Constipation in Dogs
Obtaining a complete medical history (including diet, eating habits, environment) and performing a thorough physical examination including a thorough digital rectal examination are necessary in order to create an appropriate diagnostic plan for the constipated patient.
A complete blood count (CBC) will evaluate for the presence of systemic infection or inflammation sometimes associated with abscesses, fistulae, or prostatic disorders.
A biochemical profile evaluates kidney, liver, electrolytes (specifically, potassium and calcium), total protein, and blood sugar status. All of these parameters are important to establish in the chronically constipated patient, and to rule out the possibility of concurrent diseases.
A urinalysis helps evaluate the kidneys and hydration status of the patient.
Abdominal radiographs (X-rays) may reveal colonic or rectal foreign bodies or tumors, prostatic enlargement, old pelvic fractures, hip dysplasia, and will reveal the degree of constipation.
Multiple fecal examinations are important to rule out gastrointestinal parasites, specifically whipworms, which can cause pain and straining associated with constipation.
Your veterinarian may recommend additional tests to insure optimal medical care. These are selected on a case-by-case basis.
A thyroid profile may be recommended in the chronically constipated dog, as hypothyroidism can be associated with constipation.
A parathyroid level may be recommended in the hypercalcemic (elevated calcium) constipated patient, as hyperparathyroidism has been associated with constipation.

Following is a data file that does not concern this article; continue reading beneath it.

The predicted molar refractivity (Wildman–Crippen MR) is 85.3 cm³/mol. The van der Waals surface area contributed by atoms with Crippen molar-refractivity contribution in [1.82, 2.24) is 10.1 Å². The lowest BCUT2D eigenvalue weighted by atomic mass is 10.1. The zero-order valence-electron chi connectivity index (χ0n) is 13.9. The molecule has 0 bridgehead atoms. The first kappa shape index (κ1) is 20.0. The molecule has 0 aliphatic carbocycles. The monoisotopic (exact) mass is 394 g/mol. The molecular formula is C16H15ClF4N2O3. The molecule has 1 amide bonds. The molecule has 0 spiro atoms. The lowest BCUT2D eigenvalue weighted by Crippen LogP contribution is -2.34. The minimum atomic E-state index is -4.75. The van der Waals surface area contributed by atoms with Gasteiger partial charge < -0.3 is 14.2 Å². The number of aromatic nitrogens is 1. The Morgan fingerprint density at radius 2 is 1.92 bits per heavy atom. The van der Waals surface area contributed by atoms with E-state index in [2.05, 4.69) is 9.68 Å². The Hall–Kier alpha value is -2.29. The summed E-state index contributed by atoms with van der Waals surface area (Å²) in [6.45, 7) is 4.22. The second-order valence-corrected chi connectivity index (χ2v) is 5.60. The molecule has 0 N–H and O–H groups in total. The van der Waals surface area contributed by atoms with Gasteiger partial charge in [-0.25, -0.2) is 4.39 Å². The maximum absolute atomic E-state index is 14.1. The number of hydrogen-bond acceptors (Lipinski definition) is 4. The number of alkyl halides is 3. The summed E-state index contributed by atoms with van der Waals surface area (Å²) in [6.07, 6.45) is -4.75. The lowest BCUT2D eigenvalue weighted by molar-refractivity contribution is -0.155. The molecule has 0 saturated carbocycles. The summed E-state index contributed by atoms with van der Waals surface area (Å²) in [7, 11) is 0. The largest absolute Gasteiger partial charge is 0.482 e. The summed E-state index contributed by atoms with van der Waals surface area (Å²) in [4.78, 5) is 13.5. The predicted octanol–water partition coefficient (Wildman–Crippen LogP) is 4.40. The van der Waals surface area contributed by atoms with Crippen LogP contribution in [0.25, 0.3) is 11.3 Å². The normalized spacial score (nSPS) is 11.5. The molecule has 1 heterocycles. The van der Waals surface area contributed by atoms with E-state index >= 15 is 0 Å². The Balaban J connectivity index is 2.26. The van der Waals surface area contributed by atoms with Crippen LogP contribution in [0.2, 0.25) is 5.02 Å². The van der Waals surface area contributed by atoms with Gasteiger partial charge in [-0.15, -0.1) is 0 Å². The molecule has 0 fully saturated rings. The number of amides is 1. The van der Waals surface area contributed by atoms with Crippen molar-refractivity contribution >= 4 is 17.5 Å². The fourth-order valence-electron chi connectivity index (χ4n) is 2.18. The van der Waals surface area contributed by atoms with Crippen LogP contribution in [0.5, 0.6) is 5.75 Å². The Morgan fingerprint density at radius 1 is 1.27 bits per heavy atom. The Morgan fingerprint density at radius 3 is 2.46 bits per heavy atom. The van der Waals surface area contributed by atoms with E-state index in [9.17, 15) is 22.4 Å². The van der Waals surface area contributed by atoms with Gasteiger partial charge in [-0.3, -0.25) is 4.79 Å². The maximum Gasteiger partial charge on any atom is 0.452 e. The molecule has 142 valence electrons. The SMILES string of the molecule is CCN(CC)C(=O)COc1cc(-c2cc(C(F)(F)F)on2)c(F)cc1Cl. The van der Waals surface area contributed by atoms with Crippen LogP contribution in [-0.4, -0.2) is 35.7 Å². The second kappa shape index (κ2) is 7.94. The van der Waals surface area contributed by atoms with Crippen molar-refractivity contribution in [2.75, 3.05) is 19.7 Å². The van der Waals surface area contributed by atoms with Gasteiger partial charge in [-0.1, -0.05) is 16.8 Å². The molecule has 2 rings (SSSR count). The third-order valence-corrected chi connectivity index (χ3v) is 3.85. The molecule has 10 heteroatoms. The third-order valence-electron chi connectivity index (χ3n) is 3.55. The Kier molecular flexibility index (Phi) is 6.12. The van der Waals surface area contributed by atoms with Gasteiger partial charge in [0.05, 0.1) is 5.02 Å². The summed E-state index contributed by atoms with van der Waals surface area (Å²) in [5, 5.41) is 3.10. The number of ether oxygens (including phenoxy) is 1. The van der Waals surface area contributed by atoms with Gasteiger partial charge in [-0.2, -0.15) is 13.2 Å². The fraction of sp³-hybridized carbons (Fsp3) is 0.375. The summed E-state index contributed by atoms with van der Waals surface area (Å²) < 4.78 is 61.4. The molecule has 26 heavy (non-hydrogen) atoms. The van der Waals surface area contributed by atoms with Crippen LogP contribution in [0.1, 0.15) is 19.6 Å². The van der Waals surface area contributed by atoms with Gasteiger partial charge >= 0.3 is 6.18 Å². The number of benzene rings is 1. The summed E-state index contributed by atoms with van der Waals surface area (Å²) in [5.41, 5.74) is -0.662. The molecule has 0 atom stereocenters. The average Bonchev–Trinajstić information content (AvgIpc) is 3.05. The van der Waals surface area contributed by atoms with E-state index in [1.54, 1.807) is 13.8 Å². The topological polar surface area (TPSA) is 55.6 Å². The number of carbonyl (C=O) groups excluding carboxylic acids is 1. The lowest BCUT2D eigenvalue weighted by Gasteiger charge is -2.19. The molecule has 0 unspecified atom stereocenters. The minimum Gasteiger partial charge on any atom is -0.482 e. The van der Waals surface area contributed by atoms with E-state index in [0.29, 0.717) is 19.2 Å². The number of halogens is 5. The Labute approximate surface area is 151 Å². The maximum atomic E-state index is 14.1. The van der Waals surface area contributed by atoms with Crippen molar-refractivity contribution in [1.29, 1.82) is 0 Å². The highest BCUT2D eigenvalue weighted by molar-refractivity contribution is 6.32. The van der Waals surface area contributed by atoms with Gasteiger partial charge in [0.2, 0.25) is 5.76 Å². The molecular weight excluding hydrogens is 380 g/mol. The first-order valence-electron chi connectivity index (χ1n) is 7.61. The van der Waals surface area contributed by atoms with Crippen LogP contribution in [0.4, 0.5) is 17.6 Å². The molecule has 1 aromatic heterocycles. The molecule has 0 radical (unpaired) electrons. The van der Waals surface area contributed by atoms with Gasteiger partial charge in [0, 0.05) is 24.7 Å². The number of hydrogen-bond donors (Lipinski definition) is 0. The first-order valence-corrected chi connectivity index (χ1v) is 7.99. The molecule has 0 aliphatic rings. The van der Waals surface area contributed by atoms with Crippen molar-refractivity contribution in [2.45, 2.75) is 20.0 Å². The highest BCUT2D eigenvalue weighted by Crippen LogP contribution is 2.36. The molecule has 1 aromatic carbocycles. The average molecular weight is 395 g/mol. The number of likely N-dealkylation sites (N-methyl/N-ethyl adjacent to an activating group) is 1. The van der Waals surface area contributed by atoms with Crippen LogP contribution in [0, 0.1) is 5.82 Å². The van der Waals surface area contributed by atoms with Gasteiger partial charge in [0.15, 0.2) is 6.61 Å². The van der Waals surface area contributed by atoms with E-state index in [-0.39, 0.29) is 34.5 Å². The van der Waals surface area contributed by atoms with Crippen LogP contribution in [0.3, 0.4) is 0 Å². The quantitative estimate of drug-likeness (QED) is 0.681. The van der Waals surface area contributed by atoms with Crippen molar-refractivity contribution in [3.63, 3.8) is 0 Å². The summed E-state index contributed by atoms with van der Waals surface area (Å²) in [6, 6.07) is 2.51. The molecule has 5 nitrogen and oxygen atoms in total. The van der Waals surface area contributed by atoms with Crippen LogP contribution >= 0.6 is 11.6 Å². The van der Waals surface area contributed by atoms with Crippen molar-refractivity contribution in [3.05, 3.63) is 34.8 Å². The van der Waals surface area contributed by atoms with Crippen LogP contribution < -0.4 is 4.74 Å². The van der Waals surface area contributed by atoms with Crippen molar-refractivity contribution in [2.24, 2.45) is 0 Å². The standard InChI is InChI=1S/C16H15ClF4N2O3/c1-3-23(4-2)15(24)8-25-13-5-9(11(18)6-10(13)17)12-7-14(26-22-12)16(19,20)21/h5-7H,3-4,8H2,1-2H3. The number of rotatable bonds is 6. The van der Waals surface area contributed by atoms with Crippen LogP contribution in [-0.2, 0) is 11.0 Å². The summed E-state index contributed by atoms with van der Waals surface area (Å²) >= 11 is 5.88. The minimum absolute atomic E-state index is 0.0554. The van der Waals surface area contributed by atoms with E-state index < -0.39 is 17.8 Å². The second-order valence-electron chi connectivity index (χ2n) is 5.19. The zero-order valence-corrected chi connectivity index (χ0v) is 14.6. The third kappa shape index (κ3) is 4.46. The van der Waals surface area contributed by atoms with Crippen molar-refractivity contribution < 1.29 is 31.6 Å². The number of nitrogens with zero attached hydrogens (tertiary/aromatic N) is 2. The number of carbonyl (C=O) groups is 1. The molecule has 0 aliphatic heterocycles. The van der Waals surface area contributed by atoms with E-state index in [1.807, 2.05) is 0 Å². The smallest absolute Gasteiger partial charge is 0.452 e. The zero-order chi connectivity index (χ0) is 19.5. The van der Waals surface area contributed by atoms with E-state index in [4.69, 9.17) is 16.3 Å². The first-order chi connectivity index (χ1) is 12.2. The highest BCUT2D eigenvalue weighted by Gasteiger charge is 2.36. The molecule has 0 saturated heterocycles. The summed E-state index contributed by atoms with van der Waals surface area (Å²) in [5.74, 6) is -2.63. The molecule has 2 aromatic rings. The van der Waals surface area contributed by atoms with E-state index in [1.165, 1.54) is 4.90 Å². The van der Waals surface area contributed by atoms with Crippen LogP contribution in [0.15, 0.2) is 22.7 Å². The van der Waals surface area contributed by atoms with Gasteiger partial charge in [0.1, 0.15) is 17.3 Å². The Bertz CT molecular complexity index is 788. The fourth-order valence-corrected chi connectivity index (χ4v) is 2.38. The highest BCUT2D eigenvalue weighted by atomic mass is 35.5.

An abdominal ultrasound evaluates the abdominal organs and helps assess for the presence of tumors. It is a very sensitive test in evaluating the prostate. The procedure is relatively safe, although it may require a mild sedative. It is often recommended that a specialist perform the procedure.
Colonoscopy (lower GI endoscopy) may be of benefit in the patient with constipation. It is a rather noninvasive way to evaluate the colon, and identify the presence of a tumor, stricture, or other lesion. Your veterinarian may also want to sample tissue for the presence of inflammation or cancer.
Since it is necessary to "clean out" your dog to allow for proper visualization of the colon, oral solutions are administered the evening and morning before the procedure, in addition to several enemas. Hospitalization is brief, and healing is generally quick and uneventful. It does, however, necessitate general anesthesia, and therefore is associated with minor risks. It is often necessary to refer the patient to a specialist, and is only performed when other diagnostics are either inconclusive or the patient is not responding well to therapy.